Daniel Seivert, CEO of investment banker, ECHELON Partners of Manhattan Beach, Calif., says he is puzzled about Gorman’s comments and wonders whether they are just “press release blather.”
“That [comment about not having strength before] sounds like throwing the incumbent group [of brokers] under the bus a little bit,” he says. See: Inside the mind of one recent Morgan Stanley Smith Barney breakaway who landed at HighTower.
Seivert questions whether Gorman will be able to use their “unique” strengths as the biggest salesforce in 2013 for distribution the way investment banks could back in the Merrill Lynch heyday. He doesn’t believe most advisors — even brokers — make the source of underwriting high on the importance list of where they place a product. Nor does he believe that the suddenly wealthy who already have advisors are going to put much stock in referrals to wealth managers coming from investment bankers — even if they just helped get them rich. See: Hou-Sear team applies Goldman Sachs marketing approach in second year as RIAs.
But Welsh says he finds it plausible that Gorman thinks that he can deploy stock brokers to good effect. “Gorman comes from Merrill. Basically they’ve re-created Merrill Lynch. The Morgan Stanley investmnt bankers can say: If we have an IPO, we only need to sell two-thirds [of the shares]. We can sell a third through our sales force.” Morgan Stanley did the Facebook IPO. See: How the Facebook IPO is creating the mother of all RIAs, Iconiq, and what an in-your-face it is for Wall Street.
Prior to joining Morgan Stanley in February 2006, Gorman worked at Merrill Lynch, including stints heading the company’s U.S. and, subsequently, global private client businesses from 2001 to 2005 . Before joining Merrill Lynch, Gorman served as a senior partner of McKinsey & Company, where he was a member of the financial services practice.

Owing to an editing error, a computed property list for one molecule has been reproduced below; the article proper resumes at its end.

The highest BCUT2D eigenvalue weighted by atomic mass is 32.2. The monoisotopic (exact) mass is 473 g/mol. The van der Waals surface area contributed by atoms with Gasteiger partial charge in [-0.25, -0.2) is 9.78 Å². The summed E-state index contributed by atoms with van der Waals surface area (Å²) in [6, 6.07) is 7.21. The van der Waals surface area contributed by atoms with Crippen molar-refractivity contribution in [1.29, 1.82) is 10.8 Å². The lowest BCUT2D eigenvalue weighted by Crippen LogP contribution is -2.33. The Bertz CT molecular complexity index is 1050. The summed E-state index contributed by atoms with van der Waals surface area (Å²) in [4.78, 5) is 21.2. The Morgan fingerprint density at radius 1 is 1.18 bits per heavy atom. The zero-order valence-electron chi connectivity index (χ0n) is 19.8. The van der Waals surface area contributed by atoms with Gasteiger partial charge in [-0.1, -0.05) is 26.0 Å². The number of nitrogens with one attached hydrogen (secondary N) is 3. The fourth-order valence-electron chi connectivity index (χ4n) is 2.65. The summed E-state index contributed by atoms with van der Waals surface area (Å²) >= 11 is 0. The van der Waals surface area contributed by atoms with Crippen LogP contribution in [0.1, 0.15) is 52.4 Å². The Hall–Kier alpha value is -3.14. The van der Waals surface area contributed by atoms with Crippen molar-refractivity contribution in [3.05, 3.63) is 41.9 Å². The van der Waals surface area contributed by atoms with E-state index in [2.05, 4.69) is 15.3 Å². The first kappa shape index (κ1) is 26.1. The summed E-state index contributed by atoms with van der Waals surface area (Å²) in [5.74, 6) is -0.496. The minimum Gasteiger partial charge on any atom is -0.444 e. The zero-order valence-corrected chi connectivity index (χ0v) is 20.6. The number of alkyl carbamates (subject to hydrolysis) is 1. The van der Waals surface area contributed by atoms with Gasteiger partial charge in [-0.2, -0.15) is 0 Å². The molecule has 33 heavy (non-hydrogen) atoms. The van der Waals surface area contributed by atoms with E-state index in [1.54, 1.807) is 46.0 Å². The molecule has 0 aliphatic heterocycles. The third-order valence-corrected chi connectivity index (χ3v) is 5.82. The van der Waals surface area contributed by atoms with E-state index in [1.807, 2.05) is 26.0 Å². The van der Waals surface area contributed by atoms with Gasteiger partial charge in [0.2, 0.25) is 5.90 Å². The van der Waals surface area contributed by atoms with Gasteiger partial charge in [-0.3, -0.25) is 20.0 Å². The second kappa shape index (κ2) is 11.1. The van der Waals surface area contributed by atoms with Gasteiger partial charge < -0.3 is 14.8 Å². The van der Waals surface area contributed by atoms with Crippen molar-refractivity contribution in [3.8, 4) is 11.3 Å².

Steve Winks, principal of Sr. Consultant of Richmond, Va. says the Gorman comments do not reflect any substantive change in Morgan Stanley’s strength in the marketplace.
“He’s just trying to articulate a rationale for why this merger makes sense,” he says. “They’re still very vulnerable to innovation from companies that give their advisors control over their value proposition, profit margins and professional standing. Gorman is stuck with a very expensive cost structure that cannot support advisory services in the consumer’s best interest.”
He adds: “The presumption is that the wirehouses are the only game in town and no one is paying attention. They aren’t and they are.”
Danny Sarch, principal of Sarch Leitner Consultants of White Plains, N.Y., said he was not surprised by the master-of-the universe tone and emphasis in the press release and he, too, believes it may be a smokescreen for underlying weaknesses at the firm. See: Inside the mind of one recent Morgan Stanley Smith Barney breakaway who landed at HighTower.
“Everything they talk about is about shareholders. The don’t talk about investors or advisors. They talk about 17% ROI at the same time as they hit a low in J.D. Power customer satisfaction and they keep losing [high-producing brokers.]”
Morgan Stanley has, of yet, declined to respond to a request for an interview.
Gorman characterized the importance of the deal in these terms.
“This is a historic day for Morgan Stanley. It is the culmination of a multi-year effort to transform our business model into one that offers stronger shareholder returns and greater stability in volatile markets.”
It certainly culminates Morgan Stanley bringing aboard James Gorman from Merrill Lynch in hopes that he might bring some of the old Merrill Lynch magic with him in terms of having the largest, most powerful group of brokers under a wirehouse firm.
Morgan Stanley has more than 1,200 offices in 43 countries.
Final note from Brooke: To be fair, in the same Bloomberg article referenced above, Gorman made this mention of advisors and consumers. “While we lost a year on the integration, we picked up a year on buying the business, so net-net, I feel terrific about where we are,” Gorman said in the interview. “The business is operating extremely well on that platform, the financial advisers are happy, our clients are well-served, and the business is back to the kind of profitability that we anticipated.” The comment came in response to lingering concerns that the technology integration between Morgan Stanley and Smith Barney got off to a very rough start.